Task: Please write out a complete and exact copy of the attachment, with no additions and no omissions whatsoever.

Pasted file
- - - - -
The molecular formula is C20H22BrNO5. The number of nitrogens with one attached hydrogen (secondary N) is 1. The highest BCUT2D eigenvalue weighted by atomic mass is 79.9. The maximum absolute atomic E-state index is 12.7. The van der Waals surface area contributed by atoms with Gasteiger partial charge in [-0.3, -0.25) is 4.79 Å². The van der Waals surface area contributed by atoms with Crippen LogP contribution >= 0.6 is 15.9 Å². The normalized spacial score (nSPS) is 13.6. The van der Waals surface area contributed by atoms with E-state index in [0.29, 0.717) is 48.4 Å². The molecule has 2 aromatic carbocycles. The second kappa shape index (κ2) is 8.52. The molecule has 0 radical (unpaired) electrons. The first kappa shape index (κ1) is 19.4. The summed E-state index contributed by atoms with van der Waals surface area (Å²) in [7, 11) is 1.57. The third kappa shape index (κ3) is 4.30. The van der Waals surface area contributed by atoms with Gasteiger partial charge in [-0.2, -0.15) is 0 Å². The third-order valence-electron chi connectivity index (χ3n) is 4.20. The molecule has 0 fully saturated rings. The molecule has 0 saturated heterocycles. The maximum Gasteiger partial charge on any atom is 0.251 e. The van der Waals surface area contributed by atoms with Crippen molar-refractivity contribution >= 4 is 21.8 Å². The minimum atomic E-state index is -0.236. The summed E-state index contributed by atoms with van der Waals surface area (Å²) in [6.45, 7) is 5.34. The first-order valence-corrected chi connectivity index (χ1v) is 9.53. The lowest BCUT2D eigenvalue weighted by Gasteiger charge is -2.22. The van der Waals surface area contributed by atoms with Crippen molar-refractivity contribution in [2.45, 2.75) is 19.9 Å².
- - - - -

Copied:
The molecular formula is C20H22BrNO5. The number of nitrogens with one attached hydrogen (secondary N) is 1. The highest BCUT2D eigenvalue weighted by atomic mass is 79.9. The maximum absolute atomic E-state index is 12.7. The van der Waals surface area contributed by atoms with Gasteiger partial charge in [-0.3, -0.25) is 4.79 Å². The van der Waals surface area contributed by atoms with Crippen LogP contribution >= 0.6 is 15.9 Å². The normalized spacial score (nSPS) is 13.6. The van der Waals surface area contributed by atoms with E-state index in [0.29, 0.717) is 48.4 Å². The molecule has 2 aromatic carbocycles. The second kappa shape index (κ2) is 8.52. The molecule has 0 radical (unpaired) electrons. The first kappa shape index (κ1) is 19.4. The summed E-state index contributed by atoms with van der Waals surface area (Å²) in [7, 11) is 1.57. The third kappa shape index (κ3) is 4.30. The van der Waals surface area contributed by atoms with Gasteiger partial charge in [-0.2, -0.15) is 0 Å². The third-order valence-electron chi connectivity index (χ3n) is 4.20. The molecule has 0 fully saturated rings. The molecule has 0 saturated heterocycles. The maximum Gasteiger partial charge on any atom is 0.251 e. The van der Waals surface area contributed by atoms with Crippen molar-refractivity contribution >= 4 is 21.8 Å². The minimum atomic E-state index is -0.236. The summed E-state index contributed by atoms with van der Waals surface area (Å²) in [6.45, 7) is 5.34. The first-order valence-corrected chi connectivity index (χ1v) is 9.53. The lowest BCUT2D eigenvalue weighted by Gasteiger charge is -2.22. The van der Waals surface area contributed by atoms with Crippen molar-refractivity contribution in [2.45, 2.75) is 19.9 Å².